Author Topic: Understanding the Triple Leaf Effect  (Read 4123 times)


  • Guest
Understanding the Triple Leaf Effect
« on: August 16, 2013, 05:51:03 PM »
I'm asking these questions as theory rather than practice in order to help teach a man how to fish. There is no Wikipedia page on the triple leaf effect. I've been scouring the Internet trying to find a full explanation of this effect, it's math and courses of mitigation. Sadly, I've found so much conflicting info that I'm just plain confused.

Here are some questions that I can't seem to find answers to:

  • Does the triple leaf effect crop-up even with a fully decoupled room floated inside another room, properly sealed?
  • Is this effect mitigated by doubling the mass of the drywall and/or adding dampening of some sort? If so which leaf should be doubled?
  • How much of a gap needs to be created to mitigate this effect?
  • Is the triple leaf problem caused by a closed space between the two layers of mass? Could extra cavities of air (like a closet or alcove) mitigate the effect by dissipating air pressure?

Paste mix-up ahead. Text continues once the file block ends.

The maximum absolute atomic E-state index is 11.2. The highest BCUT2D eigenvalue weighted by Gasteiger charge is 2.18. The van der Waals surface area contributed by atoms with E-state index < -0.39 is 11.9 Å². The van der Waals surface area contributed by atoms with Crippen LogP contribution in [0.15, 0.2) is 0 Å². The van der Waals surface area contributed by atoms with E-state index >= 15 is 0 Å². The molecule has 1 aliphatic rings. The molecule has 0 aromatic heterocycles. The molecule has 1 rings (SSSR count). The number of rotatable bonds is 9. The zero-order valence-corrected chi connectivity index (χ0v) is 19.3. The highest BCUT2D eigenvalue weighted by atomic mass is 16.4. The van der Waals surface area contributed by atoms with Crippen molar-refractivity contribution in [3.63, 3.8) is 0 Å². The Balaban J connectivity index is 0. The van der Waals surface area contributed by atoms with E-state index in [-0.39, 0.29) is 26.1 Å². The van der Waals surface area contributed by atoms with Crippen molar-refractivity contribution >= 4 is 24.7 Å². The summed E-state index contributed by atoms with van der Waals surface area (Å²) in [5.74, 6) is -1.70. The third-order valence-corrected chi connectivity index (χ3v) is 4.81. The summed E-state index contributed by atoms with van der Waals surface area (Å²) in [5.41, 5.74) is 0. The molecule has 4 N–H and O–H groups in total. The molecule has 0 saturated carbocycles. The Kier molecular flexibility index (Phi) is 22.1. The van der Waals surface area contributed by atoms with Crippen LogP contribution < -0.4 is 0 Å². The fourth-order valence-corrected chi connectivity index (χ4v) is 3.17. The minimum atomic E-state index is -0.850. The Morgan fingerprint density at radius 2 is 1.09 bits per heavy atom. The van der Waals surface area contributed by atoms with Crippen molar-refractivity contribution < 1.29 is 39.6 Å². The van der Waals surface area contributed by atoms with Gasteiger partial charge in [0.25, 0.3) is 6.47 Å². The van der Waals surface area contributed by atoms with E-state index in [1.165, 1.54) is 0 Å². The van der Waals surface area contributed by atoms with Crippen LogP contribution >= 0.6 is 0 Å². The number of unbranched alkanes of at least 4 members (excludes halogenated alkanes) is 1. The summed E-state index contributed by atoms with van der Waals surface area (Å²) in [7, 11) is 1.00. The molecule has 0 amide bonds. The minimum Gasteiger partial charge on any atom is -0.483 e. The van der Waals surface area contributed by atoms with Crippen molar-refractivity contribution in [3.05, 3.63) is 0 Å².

• Does stud spacing play into this effect at all?

I guess the long and short is I don't quite understand the physics or the math associated with this effect. It's described mostly in non-concrete terms so there is no easy way to deal with it.


  • Guest
Re: Understanding the Triple Leaf Effect
« Reply #1 on: August 23, 2013, 01:43:14 PM »
Triple Leaf:

It's all about RESONANCE and coincidental resonances. In other words; when a panel resonates at a certain frequency - due to it's mass & stiffness - the sound transmission loss of that panel moves from a negative number to a positive number. At resonance, a panel will pass sound waves as though the panel did not exist.

Two panels, designed for odd-order resonance (where there is no coincidence) will have a better low-frequency sound transmission loss without the sharp dip in STL at panel resonance. Even using two panels of identical resonant frequency the range of sound transmission loss is fairly even and calculable.

Stud-spacing affects the resonance of the wall. 24" on center will have a lower resonance, being more limp than 16" on center.

Triple leaf construction for sound isolation has been used for many years and is preferrable for voice-range isolation. The benefits of this type of construction is that sealing of one partition is less critical; where there may be outlets or other fixtures added or taken from one partition or another.

The triple leaf effect is often unavoidable in remodeling or adding a studio room to an existing house or building. It is best to design so that there are differing masses, air space, and associated resonant frequencies. This is often the least of one's worries when it comes to sound-proofing. ;)
More information is available on my publications page.